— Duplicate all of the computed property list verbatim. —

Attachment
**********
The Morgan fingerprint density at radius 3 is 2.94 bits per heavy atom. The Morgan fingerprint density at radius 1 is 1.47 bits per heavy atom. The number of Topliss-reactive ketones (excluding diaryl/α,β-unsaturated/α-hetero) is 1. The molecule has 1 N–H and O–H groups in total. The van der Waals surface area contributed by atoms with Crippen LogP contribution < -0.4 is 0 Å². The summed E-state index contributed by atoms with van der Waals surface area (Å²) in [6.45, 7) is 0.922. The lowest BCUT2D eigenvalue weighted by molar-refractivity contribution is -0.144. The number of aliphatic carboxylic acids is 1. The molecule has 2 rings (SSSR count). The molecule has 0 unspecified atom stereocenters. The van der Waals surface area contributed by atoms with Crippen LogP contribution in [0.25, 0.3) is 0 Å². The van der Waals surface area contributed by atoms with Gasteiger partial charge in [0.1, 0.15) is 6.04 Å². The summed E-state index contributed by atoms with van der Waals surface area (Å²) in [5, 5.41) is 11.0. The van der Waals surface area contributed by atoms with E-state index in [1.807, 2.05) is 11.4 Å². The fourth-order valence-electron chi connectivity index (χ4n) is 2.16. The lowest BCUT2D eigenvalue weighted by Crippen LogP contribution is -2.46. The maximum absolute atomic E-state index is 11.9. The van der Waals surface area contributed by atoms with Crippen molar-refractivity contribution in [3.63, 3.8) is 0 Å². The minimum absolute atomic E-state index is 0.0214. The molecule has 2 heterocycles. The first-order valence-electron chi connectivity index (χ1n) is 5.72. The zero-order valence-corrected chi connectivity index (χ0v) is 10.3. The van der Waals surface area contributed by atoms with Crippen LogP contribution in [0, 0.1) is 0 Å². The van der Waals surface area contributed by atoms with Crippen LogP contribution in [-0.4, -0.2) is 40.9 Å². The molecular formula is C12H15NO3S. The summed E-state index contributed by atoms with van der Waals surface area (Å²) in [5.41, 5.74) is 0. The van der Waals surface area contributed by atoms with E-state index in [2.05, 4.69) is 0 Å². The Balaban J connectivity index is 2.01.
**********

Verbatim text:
The Morgan fingerprint density at radius 3 is 2.94 bits per heavy atom. The Morgan fingerprint density at radius 1 is 1.47 bits per heavy atom. The number of Topliss-reactive ketones (excluding diaryl/α,β-unsaturated/α-hetero) is 1. The molecule has 1 N–H and O–H groups in total. The van der Waals surface area contributed by atoms with Crippen LogP contribution < -0.4 is 0 Å². The summed E-state index contributed by atoms with van der Waals surface area (Å²) in [6.45, 7) is 0.922. The lowest BCUT2D eigenvalue weighted by molar-refractivity contribution is -0.144. The number of aliphatic carboxylic acids is 1. The molecule has 2 rings (SSSR count). The molecule has 0 unspecified atom stereocenters. The van der Waals surface area contributed by atoms with Crippen LogP contribution in [0.25, 0.3) is 0 Å². The van der Waals surface area contributed by atoms with Gasteiger partial charge in [0.1, 0.15) is 6.04 Å². The summed E-state index contributed by atoms with van der Waals surface area (Å²) in [5, 5.41) is 11.0. The van der Waals surface area contributed by atoms with E-state index in [1.807, 2.05) is 11.4 Å². The fourth-order valence-electron chi connectivity index (χ4n) is 2.16. The lowest BCUT2D eigenvalue weighted by Crippen LogP contribution is -2.46. The maximum absolute atomic E-state index is 11.9. The van der Waals surface area contributed by atoms with Crippen molar-refractivity contribution in [3.63, 3.8) is 0 Å². The minimum absolute atomic E-state index is 0.0214. The molecule has 2 heterocycles. The first-order valence-electron chi connectivity index (χ1n) is 5.72. The zero-order valence-corrected chi connectivity index (χ0v) is 10.3. The van der Waals surface area contributed by atoms with Crippen LogP contribution in [0, 0.1) is 0 Å². The van der Waals surface area contributed by atoms with Crippen LogP contribution in [-0.4, -0.2) is 40.9 Å². The molecular formula is C12H15NO3S. The summed E-state index contributed by atoms with van der Waals surface area (Å²) in [5.41, 5.74) is 0. The van der Waals surface area contributed by atoms with E-state index in [2.05, 4.69) is 0 Å². The Balaban J connectivity index is 2.01.